When I reached the ridge, the clouds descended, clouding everything around me. Soon the path disappeared to become a difficult rock field. Only the dark pile of stones showed the way.
A couple appeared out of the gloom to tell me that the top was not that far. Ten minutes later, the path he was going seemed to be going downhill. Worse still, the way down had disappeared and the new route it was showing me was down a slope in the steep north.
It was hard to tell if the rock he was on hung in the abyss or there were more stones. In this situation, I stopped to see my map and my compass.
When Hutton finished studying the mountain, he had a map with thousands of notations about the lengths and elevations.
In school we learned to compute the volume of the cube by multiplying its length, width, and weight. But in real life they don’t give us the precise lines. They give us curves, anomalies, hills and fissures. These were the results that Hutton’s measurements showed.
They were trying a bit of trickery in computing, and calculating the volume of the entire mountain seemed virtually impossible. But Hutton had the ingenious idea of dividing the mountain grouping values at similar altitudes.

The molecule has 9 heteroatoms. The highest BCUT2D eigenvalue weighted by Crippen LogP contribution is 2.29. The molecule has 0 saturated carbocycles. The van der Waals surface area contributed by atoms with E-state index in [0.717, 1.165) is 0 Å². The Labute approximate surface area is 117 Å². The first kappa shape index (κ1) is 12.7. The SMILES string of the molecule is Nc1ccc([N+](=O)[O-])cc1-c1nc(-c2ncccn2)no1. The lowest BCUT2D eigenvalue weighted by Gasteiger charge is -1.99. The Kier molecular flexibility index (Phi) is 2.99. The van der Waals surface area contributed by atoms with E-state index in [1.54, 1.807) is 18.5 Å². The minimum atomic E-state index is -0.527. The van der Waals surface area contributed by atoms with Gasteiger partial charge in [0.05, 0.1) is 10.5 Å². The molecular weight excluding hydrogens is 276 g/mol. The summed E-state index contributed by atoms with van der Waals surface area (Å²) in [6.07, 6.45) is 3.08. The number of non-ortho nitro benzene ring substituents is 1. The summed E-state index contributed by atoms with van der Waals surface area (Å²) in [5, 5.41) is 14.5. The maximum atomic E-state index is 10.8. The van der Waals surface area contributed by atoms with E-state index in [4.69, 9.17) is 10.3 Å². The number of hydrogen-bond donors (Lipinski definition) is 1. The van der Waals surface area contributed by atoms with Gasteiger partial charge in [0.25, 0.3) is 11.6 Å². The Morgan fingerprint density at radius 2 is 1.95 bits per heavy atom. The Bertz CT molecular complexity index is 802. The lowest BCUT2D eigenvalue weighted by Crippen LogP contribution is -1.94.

Taking a pencil, he connected all the points of the altitudes, forming a series of imperfect rings. Without realizing it, he had just invented contour lines, which are among the most valuable elements on a map.
As I had suspected, me I was lost. After the correct path descended one of the false tops of the mountain, I took the wrong one.
My map was showing contour lines right where I thought I was standing, which would mean it was going to be steep very soon. Luckily I found my way by thanking Hutton and the contour lines for saving me from not falling off the cliff.
Estimates of the weight of the Earth
In 1775, Maskelyne presented the final results to the Royal Society. We knew that their estimates were within 20% of the mass that the Earth is believed to have (5.97 x 10^24kg, in case you were wondering), correct compared to previous data.
In 2007, the Maskelyne and Hutton measurements they were used to obtain a close estimate of the mass of the Earth.
This scientific discovery is no different than climbing a cold, wet and cloudy mountainside. However, the feat of the 18th century cleared a lot of doubts to future astronomers and physicists, and to the thousands of hikers trying to reach the top of Schiehallion in tribute to the contribution of this geological wonder.
Thanks to those experiments, those ingenious contour lines will always give us an idea of the shape of a mountain, even when our eyes cannot.